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Sports | Basketball

“Climbing the Ladder”

12.4.15

With his team at 2-5, and a road game against fourth-ranked Kansas on Saturday, coach Tommy Amaker is focused on improving. Among those he’s working with is freshman point guard Tommy McCarthy, who has averaged 10.7 points and six assists during the last three games.
Photograph by Gil Talbot/Harvard Athletic Communications


With his team at 2-5, and a road game against fourth-ranked Kansas on Saturday, coach Tommy Amaker is focused on improving. Among those he’s working with is freshman point guard Tommy McCarthy, who has averaged 10.7 points and six assists during the last three games.
Photograph by Gil Talbot/Harvard Athletic Communications

After missing his first three seasons with injuries, senior forward Patrick Steeves has emerged as a team leader on and off court. In a loss to Northeastern on Wednesday, he scored 13 points in 27 minutes off the bench.
Photograph by Harvard Athletic Communications


After missing his first three seasons with injuries, senior forward Patrick Steeves has emerged as a team leader on and off court. In a loss to Northeastern on Wednesday, he scored 13 points in 27 minutes off the bench.
Photograph by Harvard Athletic Communications

Amid a challenging start to the men’s basketball season, Crimson fans looking for a hopeful analogy might think about senior forward Patrick Steeves ’16. One setback after another seemed to define his career in Cambridge. After leading the team in scoring as a freshman during the Crimson Madness preseason scrimmage, he broke his foot. Sidelined for the season. Sophomore year? Torn ACL. Last year, complications from the ACL surgery led to more surgery, forcing him to sit out again. During the most historic run in Harvard basketball history—three-straight NCAA tournament appearances and two tournament wins—Steeves watched from the sideline.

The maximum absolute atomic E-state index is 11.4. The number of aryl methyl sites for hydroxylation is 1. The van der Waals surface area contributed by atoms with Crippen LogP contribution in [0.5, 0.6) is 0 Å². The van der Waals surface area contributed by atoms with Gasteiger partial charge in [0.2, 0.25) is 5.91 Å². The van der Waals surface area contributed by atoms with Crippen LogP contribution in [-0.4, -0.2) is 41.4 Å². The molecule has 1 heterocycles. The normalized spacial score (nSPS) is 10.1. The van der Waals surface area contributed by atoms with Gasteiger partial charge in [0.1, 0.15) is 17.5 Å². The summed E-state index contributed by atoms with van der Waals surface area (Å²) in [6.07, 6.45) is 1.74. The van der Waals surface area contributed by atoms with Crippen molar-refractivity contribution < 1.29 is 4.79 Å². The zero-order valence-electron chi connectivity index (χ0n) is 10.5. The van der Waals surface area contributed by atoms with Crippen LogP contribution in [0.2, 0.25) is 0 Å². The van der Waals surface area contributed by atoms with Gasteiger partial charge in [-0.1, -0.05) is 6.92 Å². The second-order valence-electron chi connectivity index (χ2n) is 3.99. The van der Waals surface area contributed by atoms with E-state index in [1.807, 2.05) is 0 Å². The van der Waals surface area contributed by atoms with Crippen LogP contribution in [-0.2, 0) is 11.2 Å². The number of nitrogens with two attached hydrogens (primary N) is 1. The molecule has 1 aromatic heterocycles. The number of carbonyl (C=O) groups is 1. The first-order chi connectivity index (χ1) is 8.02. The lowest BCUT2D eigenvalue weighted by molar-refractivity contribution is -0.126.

But he remained upbeat. “Third time’s a charm,” captain Evan Cummins ’16 recalled Steeves saying as he went in for his third surgery. And even though he could not play, he found ways to get better: strengthening his upper body and learning coach Tommy Amaker’s offense and defense.

 

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Finally, during the past three games, Steeves has played his first meaningful minutes for Harvard. And he has made them count, stuffing the box score with 27 points, 20 rebounds, and 12 assists. “Every bit of time that he gets is very meaningful for him,” said Amaker, “so [he’s] a huge example in our program and for his teammates.”

Fans might hope so: the opening weeks of Harvard’s season have played out a lot like the first three years of Steeves’s career. Most recently, after throttling Bryant 80-45 on the Wednesday before Thanksgiving, the Crimson dropped back-to-back games to Holy Cross and Northeastern. With a record of 2-5, they are approaching the toughest game on their schedule: a visit this Saturday to fourth-ranked Kansas.

Buzzing Bryant

Facing the Bulldogs, Harvard controlled the opening tip, and freshman point guard Tommy McCarthy sent a long pass to Agunwa Okolie ’16 for a layup. 2-0 Crimson. On the next possession, McCarthy drained a three, giving Harvard a 5-0 lead less than a minute into the game. The rout was on. Harvard scored on its first seven possessions, and clamped down on defense, en route to its first victory over a Division One opponent this autumn.

The matchup showed just how good the team can be. The offense was balanced, with three starters scoring double figures (led by McCarthy’s career-high 16 points), and the defense held the Bulldogs to 26.7 percent shooting. “There’s been something different every single game that we’ve been disappointed with,” Cummins said after the win, “and it felt great to finally put it all together.”

Halting at Holy Cross